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The living room of Bush's ranch in Crawford, Texas, is a place for thinking. There are big windows with long views, a wall of books and on one side a table that is usually freckled with jigsaw pieces. It was a few days after New Year's in 2003. The President had been out clearing cedar, and Laura Bush was lying on a sofa reading, or at least pretending to. That Christmas holiday was a deep breath between the 2002 midterm elections and the walk-up to the war in Iraq. Karl Rove, chief strategist for the Bush re-election campaign, arrived at the house with his faded blue canvas briefcase in hand. He had come to help put together a different kind of puzzle.
On his laptop was a PowerPoint pitch titled POTUS Presentation to project on the beige walls. It was no secret what the first piece of Bush's re-election strategy would be: to reach out to the base and make sure the Evangelicals, who Rove believed stayed home in 2000, came out this time. But appealing just to one part of one party would never produce 270 electoral votes, so Rove had prepared a series of slides, each with a great big goal in tall letters: BROADEN, PERSUADE, GROW. These were designed to show how Bush could assemble a winning majority by inspiring his party's most ardent supporters while also drawing in more typically Democratic voters, like Hispanics, Catholics and suburban moderates, among others.
But before Rove could begin his song and dance, Bush cut in. "You're not the only smart guy that's been thinking about it," he said. "So before we get going, let me tell you what I've been thinking about." Bush had learned something from the midterm elections, in which he had gambled his popularity by swooping into tight races. Although the President's party usually loses ground in midseason, with his help the Republicans had made historic gains. That fueled Bush's faith in what could happen when a President resists the temptation to sit tight and instead is willing to spend political capital. For the 2004 campaign, Bush told Rove, he wanted to spend again to further expand his party's majority in Congress. Bush intended to keep doing risky and not necessarily popular things; to lead a revolution, he would need more troops.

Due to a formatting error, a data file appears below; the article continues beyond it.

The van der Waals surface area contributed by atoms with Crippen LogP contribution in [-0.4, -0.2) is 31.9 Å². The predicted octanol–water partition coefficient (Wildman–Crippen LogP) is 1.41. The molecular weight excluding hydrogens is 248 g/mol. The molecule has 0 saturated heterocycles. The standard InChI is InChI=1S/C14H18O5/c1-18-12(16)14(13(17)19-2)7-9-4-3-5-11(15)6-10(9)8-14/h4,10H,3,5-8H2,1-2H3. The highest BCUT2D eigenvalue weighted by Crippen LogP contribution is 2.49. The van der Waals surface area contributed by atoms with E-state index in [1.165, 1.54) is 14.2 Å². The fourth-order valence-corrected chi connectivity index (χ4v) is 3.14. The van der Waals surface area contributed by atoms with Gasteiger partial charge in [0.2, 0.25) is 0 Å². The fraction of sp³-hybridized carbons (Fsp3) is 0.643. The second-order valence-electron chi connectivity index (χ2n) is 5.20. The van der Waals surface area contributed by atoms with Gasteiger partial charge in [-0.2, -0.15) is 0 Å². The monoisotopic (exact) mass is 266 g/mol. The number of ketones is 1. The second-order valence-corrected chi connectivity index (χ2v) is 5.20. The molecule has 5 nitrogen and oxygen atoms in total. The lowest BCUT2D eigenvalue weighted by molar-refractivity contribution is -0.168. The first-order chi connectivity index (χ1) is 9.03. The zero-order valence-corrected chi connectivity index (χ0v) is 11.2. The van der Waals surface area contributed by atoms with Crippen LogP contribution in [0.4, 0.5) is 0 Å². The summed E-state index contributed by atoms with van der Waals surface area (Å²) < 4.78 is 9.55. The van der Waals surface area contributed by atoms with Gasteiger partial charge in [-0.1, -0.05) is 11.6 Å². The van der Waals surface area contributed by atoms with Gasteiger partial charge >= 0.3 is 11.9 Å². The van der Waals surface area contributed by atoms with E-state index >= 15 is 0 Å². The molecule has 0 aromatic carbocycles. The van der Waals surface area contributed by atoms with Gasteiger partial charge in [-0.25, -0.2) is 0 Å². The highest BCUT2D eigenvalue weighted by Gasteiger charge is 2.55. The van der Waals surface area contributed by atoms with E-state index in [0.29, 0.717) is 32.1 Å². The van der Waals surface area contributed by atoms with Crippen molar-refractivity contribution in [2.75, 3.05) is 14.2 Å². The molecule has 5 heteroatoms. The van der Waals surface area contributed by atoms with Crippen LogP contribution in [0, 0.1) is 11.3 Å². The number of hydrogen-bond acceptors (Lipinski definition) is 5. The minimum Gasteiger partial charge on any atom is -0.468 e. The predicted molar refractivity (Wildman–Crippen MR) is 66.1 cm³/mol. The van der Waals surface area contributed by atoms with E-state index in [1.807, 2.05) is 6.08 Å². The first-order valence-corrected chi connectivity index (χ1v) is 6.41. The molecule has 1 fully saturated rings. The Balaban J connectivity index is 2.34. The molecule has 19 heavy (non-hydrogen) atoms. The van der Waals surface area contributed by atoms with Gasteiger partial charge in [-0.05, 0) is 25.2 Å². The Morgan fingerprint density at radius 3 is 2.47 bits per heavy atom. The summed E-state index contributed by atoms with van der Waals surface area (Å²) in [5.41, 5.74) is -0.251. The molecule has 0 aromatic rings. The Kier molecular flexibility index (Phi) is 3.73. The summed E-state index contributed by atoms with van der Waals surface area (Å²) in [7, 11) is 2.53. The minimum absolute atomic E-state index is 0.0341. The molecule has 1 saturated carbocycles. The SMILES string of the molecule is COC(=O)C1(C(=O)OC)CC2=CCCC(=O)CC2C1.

As for his re-election campaign, Bush told Rove, it would be all too easy to focus on just three things: "raising the money, running the television ads and moving around the country in the big blue bird." But Bush had no interest in a classic corporate Republican operation that had a lot of money and not much passion. The Democrats are supposed to be the party with the deep grass roots and the ardent volunteers, but in 2000 Bush had managed to draft an army that saw itself as a band of outsiders storming the gates. "It gave people a lot of energy and enthusiasm," he said. "We can't lose that. I want to leave it so that some number of years from now, people look back and say, 'You know, I really wasn't involved much in politics until the Bush-Cheney '04 campaign asked me to get involved.'"
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